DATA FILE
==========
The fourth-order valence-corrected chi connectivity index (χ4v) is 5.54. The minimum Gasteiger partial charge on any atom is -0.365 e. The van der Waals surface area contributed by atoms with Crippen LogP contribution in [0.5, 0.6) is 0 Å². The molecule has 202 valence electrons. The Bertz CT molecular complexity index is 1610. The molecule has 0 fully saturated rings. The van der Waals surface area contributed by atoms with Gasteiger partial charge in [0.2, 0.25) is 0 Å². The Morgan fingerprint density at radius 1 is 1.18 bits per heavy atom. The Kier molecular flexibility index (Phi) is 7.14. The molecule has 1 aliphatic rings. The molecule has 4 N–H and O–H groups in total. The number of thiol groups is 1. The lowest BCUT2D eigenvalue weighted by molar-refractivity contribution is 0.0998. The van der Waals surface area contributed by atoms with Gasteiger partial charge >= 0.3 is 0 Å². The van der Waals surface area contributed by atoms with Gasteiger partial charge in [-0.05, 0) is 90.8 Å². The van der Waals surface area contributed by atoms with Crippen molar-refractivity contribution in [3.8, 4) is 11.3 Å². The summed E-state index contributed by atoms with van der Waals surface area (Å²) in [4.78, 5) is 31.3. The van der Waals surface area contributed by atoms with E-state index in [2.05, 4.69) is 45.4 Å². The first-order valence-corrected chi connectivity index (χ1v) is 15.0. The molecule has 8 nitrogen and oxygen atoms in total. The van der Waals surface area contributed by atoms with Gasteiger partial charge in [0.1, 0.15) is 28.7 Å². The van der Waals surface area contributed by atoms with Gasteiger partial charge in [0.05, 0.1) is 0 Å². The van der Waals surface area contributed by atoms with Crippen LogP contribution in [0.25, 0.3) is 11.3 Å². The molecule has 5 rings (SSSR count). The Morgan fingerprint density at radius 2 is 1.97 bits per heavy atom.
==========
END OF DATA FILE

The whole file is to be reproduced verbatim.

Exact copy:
The fourth-order valence-corrected chi connectivity index (χ4v) is 5.54. The minimum Gasteiger partial charge on any atom is -0.365 e. The van der Waals surface area contributed by atoms with Crippen LogP contribution in [0.5, 0.6) is 0 Å². The molecule has 202 valence electrons. The Bertz CT molecular complexity index is 1610. The molecule has 0 fully saturated rings. The van der Waals surface area contributed by atoms with Gasteiger partial charge in [0.2, 0.25) is 0 Å². The Morgan fingerprint density at radius 1 is 1.18 bits per heavy atom. The Kier molecular flexibility index (Phi) is 7.14. The molecule has 1 aliphatic rings. The molecule has 4 N–H and O–H groups in total. The number of thiol groups is 1. The lowest BCUT2D eigenvalue weighted by molar-refractivity contribution is 0.0998. The van der Waals surface area contributed by atoms with Gasteiger partial charge >= 0.3 is 0 Å². The van der Waals surface area contributed by atoms with Gasteiger partial charge in [-0.05, 0) is 90.8 Å². The van der Waals surface area contributed by atoms with Crippen molar-refractivity contribution in [3.8, 4) is 11.3 Å². The summed E-state index contributed by atoms with van der Waals surface area (Å²) in [4.78, 5) is 31.3. The van der Waals surface area contributed by atoms with E-state index in [2.05, 4.69) is 45.4 Å². The first-order valence-corrected chi connectivity index (χ1v) is 15.0. The molecule has 8 nitrogen and oxygen atoms in total. The van der Waals surface area contributed by atoms with Gasteiger partial charge in [0.1, 0.15) is 28.7 Å². The van der Waals surface area contributed by atoms with Gasteiger partial charge in [0.05, 0.1) is 0 Å². The van der Waals surface area contributed by atoms with Crippen LogP contribution in [0.25, 0.3) is 11.3 Å². The molecule has 5 rings (SSSR count). The Morgan fingerprint density at radius 2 is 1.97 bits per heavy atom.